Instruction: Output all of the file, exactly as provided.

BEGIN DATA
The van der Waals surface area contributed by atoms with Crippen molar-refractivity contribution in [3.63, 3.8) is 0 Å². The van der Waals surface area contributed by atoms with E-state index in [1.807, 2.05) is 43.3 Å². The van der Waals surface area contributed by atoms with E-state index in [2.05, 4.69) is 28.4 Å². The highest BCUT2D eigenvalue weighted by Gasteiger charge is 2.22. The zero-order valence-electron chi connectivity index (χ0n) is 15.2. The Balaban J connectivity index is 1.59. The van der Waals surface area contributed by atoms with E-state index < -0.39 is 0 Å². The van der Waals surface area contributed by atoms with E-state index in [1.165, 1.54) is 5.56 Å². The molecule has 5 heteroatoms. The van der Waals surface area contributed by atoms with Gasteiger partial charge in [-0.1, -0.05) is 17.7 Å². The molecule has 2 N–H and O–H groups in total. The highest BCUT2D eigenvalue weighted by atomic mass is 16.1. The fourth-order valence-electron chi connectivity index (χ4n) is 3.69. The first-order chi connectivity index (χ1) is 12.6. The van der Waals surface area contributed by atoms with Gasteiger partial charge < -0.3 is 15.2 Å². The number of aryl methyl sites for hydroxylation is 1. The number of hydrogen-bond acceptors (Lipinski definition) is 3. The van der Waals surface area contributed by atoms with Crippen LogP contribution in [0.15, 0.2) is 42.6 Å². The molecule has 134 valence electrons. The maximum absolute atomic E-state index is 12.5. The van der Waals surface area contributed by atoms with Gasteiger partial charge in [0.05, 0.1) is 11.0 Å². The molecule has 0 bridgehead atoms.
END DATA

The van der Waals surface area contributed by atoms with Crippen molar-refractivity contribution in [3.63, 3.8) is 0 Å². The van der Waals surface area contributed by atoms with E-state index in [1.807, 2.05) is 43.3 Å². The van der Waals surface area contributed by atoms with E-state index in [2.05, 4.69) is 28.4 Å². The highest BCUT2D eigenvalue weighted by Gasteiger charge is 2.22. The zero-order valence-electron chi connectivity index (χ0n) is 15.2. The Balaban J connectivity index is 1.59. The van der Waals surface area contributed by atoms with E-state index < -0.39 is 0 Å². The van der Waals surface area contributed by atoms with E-state index in [1.165, 1.54) is 5.56 Å². The molecule has 5 heteroatoms. The van der Waals surface area contributed by atoms with Gasteiger partial charge in [-0.1, -0.05) is 17.7 Å². The molecule has 2 N–H and O–H groups in total. The highest BCUT2D eigenvalue weighted by atomic mass is 16.1. The fourth-order valence-electron chi connectivity index (χ4n) is 3.69. The first-order chi connectivity index (χ1) is 12.6. The van der Waals surface area contributed by atoms with Gasteiger partial charge < -0.3 is 15.2 Å². The number of aryl methyl sites for hydroxylation is 1. The number of hydrogen-bond acceptors (Lipinski definition) is 3. The van der Waals surface area contributed by atoms with Crippen LogP contribution in [0.15, 0.2) is 42.6 Å². The molecule has 134 valence electrons. The maximum absolute atomic E-state index is 12.5. The van der Waals surface area contributed by atoms with Gasteiger partial charge in [0.05, 0.1) is 11.0 Å². The molecule has 0 bridgehead atoms.